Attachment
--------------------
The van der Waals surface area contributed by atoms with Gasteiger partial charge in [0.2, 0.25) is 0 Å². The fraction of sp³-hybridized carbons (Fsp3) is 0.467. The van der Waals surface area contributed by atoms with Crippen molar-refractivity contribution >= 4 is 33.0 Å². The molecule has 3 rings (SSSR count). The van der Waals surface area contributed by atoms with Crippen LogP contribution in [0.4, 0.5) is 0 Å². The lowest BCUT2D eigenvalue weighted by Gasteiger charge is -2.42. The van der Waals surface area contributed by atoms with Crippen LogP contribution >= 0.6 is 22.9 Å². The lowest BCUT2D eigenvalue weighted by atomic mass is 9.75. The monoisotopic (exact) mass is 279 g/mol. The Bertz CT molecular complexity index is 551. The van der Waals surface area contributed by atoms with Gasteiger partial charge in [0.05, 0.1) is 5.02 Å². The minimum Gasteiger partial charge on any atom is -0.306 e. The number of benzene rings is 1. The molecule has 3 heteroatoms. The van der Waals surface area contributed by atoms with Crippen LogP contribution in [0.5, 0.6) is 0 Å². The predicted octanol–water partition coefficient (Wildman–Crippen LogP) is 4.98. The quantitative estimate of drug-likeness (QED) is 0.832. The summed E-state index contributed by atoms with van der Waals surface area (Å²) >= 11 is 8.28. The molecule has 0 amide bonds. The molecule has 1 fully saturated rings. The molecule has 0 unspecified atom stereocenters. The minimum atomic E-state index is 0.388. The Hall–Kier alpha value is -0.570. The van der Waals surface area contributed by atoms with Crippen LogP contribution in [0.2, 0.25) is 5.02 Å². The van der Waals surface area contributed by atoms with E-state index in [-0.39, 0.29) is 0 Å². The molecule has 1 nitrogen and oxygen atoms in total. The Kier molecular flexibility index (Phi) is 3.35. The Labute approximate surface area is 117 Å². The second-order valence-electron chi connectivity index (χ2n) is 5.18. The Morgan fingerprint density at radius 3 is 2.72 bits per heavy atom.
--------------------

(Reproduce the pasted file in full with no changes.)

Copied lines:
The van der Waals surface area contributed by atoms with Gasteiger partial charge in [0.2, 0.25) is 0 Å². The fraction of sp³-hybridized carbons (Fsp3) is 0.467. The van der Waals surface area contributed by atoms with Crippen molar-refractivity contribution >= 4 is 33.0 Å². The molecule has 3 rings (SSSR count). The van der Waals surface area contributed by atoms with Crippen LogP contribution in [0.4, 0.5) is 0 Å². The lowest BCUT2D eigenvalue weighted by Gasteiger charge is -2.42. The van der Waals surface area contributed by atoms with Crippen LogP contribution >= 0.6 is 22.9 Å². The lowest BCUT2D eigenvalue weighted by atomic mass is 9.75. The monoisotopic (exact) mass is 279 g/mol. The Bertz CT molecular complexity index is 551. The van der Waals surface area contributed by atoms with Gasteiger partial charge in [0.05, 0.1) is 5.02 Å². The minimum Gasteiger partial charge on any atom is -0.306 e. The number of benzene rings is 1. The molecule has 3 heteroatoms. The van der Waals surface area contributed by atoms with Crippen LogP contribution in [0.5, 0.6) is 0 Å². The predicted octanol–water partition coefficient (Wildman–Crippen LogP) is 4.98. The quantitative estimate of drug-likeness (QED) is 0.832. The summed E-state index contributed by atoms with van der Waals surface area (Å²) >= 11 is 8.28. The molecule has 0 amide bonds. The molecule has 1 fully saturated rings. The molecule has 0 unspecified atom stereocenters. The minimum atomic E-state index is 0.388. The Hall–Kier alpha value is -0.570. The van der Waals surface area contributed by atoms with Crippen LogP contribution in [0.2, 0.25) is 5.02 Å². The van der Waals surface area contributed by atoms with E-state index in [-0.39, 0.29) is 0 Å². The molecule has 1 nitrogen and oxygen atoms in total. The Kier molecular flexibility index (Phi) is 3.35. The Labute approximate surface area is 117 Å². The second-order valence-electron chi connectivity index (χ2n) is 5.18. The Morgan fingerprint density at radius 3 is 2.72 bits per heavy atom.